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Uncovering data on rail deserves praise

The editorial, "Cayetano’s rail tactics a disservice" (Star-Advertiser, Our View, March 18) totally obscures the Star-Advertiser’s own lawsuits to obtain information that was unlawfully withheld.

On numerous occasions, the Star-Advertiser has advocated openness in government and has filed successful lawsuits that have allowed it to get information being withheld that deserved to be public. That was heroic and worthwhile.

But when former Gov. Ben Cayetano does something similar with an expensive lawsuit against the city, the Star-Advertiser says his actions were a disservice and politically motivated.

Wasn’t it equally politically motivated for the Hannemann, and then the Carlisle administrations to "hide" the information from the public?

Let’s not dumb down the ongoing arguments for and against rail. Let the public know the information, as the Star-Advertiser has advocated in court in the past, and exercise its right to vote for what it believes to be in its best interests.

Earl Arakaki
Ewa Beach

How to write us

The Star-Advertiser welcomes letters that are crisp and to the point (~150 words). The Star-Advertiser reserves the right to edit letters for clarity and length. Please direct comments to the issues; personal attacks will not be published. Letters must be signed and include a daytime telephone number.

Letter form: Online form, click here
Fax: (808) 529-4750
Mail: Letters to the Editor, Honolulu Star-Advertiser, 7 Waterfront Plaza, 500 Ala Moana, Suite 210, Honolulu, HI 96813

Rail will compete with other priorities

A rail system may be important to many residents on Oahu, even imperative to some.But this most expensive project undertaken by Honolulu deserves consideration in perspective.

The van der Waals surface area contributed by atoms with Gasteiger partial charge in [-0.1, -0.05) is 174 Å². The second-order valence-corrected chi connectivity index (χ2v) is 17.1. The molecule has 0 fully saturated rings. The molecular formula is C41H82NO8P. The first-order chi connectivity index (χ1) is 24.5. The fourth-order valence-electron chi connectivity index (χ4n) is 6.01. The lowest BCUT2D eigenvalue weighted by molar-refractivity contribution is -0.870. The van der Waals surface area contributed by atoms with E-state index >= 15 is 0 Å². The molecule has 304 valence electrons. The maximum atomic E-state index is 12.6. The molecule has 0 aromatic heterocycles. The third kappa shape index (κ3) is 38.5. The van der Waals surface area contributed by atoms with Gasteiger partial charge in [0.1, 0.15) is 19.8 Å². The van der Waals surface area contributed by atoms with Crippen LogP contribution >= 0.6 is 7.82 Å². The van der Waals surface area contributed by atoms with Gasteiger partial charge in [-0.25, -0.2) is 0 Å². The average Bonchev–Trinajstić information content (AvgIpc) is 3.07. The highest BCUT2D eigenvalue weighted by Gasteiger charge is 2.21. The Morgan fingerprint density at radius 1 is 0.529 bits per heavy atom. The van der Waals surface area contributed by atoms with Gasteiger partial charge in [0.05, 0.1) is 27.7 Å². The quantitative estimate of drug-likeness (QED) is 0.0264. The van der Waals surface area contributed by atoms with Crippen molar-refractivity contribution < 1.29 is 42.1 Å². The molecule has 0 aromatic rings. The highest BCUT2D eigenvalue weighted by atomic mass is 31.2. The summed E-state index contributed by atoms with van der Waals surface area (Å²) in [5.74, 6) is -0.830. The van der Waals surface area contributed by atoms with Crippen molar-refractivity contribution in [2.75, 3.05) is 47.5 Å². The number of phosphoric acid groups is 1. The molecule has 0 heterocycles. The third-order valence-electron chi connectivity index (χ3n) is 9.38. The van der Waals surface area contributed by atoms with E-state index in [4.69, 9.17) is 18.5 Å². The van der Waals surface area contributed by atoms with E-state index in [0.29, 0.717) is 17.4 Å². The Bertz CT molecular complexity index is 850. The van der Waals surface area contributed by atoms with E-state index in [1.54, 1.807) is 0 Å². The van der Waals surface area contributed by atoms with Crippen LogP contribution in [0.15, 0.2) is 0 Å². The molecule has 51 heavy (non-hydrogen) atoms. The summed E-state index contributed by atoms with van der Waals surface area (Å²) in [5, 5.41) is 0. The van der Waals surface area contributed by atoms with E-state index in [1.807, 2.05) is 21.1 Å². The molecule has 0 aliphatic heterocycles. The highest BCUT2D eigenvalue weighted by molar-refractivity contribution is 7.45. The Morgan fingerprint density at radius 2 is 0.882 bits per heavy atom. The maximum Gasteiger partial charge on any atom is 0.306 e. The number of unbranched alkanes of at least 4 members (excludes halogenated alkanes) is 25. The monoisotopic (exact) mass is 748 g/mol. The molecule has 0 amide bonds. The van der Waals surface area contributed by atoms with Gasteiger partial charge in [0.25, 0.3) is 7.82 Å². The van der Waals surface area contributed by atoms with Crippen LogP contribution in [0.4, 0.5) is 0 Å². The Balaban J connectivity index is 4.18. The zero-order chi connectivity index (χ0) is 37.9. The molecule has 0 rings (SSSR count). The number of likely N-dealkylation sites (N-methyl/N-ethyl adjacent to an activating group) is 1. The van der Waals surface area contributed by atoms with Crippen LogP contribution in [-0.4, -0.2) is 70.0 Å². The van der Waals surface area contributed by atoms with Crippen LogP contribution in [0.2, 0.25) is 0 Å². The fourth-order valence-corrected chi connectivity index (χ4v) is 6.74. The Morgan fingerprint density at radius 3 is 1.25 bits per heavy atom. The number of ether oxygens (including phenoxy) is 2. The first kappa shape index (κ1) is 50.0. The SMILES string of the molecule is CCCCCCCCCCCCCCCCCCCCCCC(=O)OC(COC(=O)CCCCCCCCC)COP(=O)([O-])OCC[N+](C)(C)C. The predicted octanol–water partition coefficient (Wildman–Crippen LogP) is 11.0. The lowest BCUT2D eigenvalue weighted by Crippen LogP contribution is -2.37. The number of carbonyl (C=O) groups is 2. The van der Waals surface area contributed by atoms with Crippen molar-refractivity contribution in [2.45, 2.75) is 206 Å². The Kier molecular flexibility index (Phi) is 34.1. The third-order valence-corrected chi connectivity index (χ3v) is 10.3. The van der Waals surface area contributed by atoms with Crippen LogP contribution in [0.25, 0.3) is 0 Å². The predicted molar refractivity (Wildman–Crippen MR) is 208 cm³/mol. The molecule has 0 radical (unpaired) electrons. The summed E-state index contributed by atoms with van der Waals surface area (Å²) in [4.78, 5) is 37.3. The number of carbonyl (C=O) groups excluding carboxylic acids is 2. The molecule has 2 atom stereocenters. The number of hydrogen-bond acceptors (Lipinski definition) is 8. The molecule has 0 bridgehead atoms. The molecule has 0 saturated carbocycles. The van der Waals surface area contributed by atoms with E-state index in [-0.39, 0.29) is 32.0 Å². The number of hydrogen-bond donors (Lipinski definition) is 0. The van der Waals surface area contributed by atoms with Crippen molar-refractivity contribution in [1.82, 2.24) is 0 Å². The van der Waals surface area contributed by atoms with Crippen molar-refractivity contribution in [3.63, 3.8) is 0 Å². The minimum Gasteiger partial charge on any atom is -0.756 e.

Once fully obligated and spent, there will be few dollars for other urgent needs for Honolulu.

Although this rail capability may prove useful to commute from Kapolei to Ala Moana, should rail deserve funding at the expense of past-due remedies for deficiencies in our infrastructure, such as sewer, water and electric power systems?

Emergency medical care, unfunded pensions for our public servants and transit system needs for all Oahu residents are other imperative concerns.

Federal monies are promised are not yet guaranteed.Future rail cost may also increase.

There is compelling need for frugality and efficiency in our budget spending. Thus, our elected leaders must address all of Honolulu’s needs to ascertain our most deserving spending priorities.

Kay Kimura

Naniloa Hotel was delightful to visit

Upon reading your front-page article on Hilo’s Naniloa Hotel, Iam compelled to write in defense of owner Ken Fujiyama ("State of disrepair," Star-Advertiser, March 17).

Recently, I stayed at the Naniloa due to my work as a minister. I was aware that capital improvements were needed,but, more important,I wasimpressed by the hotel’s "can-do" attitude, its friendly professional staff and well-appointedrooms.Daily I enjoyed its spectacular views, clean swimming pool and complimentary breakfasts.